If author William Earl Weeks is to be believed, the frontier's effect on America's diplomatic activities was far from positive. In a review of Weeks's book Building the Continental Empire: American Expansion from the Revolution to the Civil War, Michael A. Morrison of the Purdue University Department of History commented...
If author William Earl Weeks is to be believed, the frontier's effect on America's diplomatic activities was far from positive. In a review of Weeks's book Building the Continental Empire: American Expansion from the Revolution to the Civil War, Michael A. Morrison of the Purdue University Department of History commented on what he saw as the brutal violence and lies of "virtuous farmers" against Native Americans, Europeans and Mexico:
Weeks clearly demonstrates that empire-building came at a cost. . . .A peaceful nation of independent, virtuous farmers warred on Seminoles, banished Native Americans from their lands, bullied and lied to European nations (and in the process compromised its own integrity), beat up Mexico, and conspired with filibusters of all stripes in order to realize its destiny. In a dark irony, these peaceful yeomen, unable to agree on the ends of expansion in the late 1850s, settled the issue by slaughtering each other by the tens of thousands.
This, of course, is in stark contrast to the lofty and romantic ideals that developed around the phrase "manifest destiny", coined by American columnist John Sullivan in 1845 when he wrote that America had a "divine destiny" to expand wherever possible and create a nation embracing "moral dignity and the salvation of man". As noted in Wikipedia/eNotes, Weeks also argued that three themes emerged again and again among proponents of westward expansion in general, and the concept of "manifest destiny" in particular:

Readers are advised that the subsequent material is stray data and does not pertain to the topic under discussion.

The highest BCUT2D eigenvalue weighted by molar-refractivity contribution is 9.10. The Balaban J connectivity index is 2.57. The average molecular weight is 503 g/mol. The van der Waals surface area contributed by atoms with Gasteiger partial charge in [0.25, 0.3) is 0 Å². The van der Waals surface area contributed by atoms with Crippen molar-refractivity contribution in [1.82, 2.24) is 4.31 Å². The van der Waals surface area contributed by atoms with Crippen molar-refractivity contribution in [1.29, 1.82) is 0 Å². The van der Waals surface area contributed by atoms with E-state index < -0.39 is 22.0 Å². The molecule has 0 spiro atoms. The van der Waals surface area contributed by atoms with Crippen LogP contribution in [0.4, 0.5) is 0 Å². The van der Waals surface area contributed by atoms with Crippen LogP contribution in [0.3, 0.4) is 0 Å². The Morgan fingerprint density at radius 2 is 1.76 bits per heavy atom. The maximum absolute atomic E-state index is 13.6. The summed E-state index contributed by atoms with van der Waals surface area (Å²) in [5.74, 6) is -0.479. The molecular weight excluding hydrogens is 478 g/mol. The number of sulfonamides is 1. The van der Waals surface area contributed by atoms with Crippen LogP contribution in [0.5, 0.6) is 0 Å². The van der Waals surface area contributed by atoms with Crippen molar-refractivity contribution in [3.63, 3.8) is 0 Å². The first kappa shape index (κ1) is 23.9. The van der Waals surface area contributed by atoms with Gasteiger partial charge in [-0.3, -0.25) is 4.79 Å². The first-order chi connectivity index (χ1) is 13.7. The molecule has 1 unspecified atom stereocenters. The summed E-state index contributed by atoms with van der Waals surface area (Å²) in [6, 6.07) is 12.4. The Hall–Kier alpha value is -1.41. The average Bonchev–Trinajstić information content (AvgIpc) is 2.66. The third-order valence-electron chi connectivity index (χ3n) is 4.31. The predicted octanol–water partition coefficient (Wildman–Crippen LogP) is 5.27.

- the virtue of the American people and their institutions;
- the mission to spread these institutions, thereby redeeming and remaking the world in the image of the U.S.; and
- the destiny under God to do this work.
These things, then, were a convenient way to justify the need for war with Mexico to acquire Texas as well to create tension and conflict anytime a coveted territory was at stake (California, New Mexico, Oregon Territory, where ever Native Americans were). Whether or not Weeks is correct in his abrasive assessment of American expansionism may be a matter of opinion, but most people would probably not disagree with the idea that expansionism during the 1800's (and even into the 1900's) didn't exactly get the nation off to a promising start in terms of future international diplomatic relations.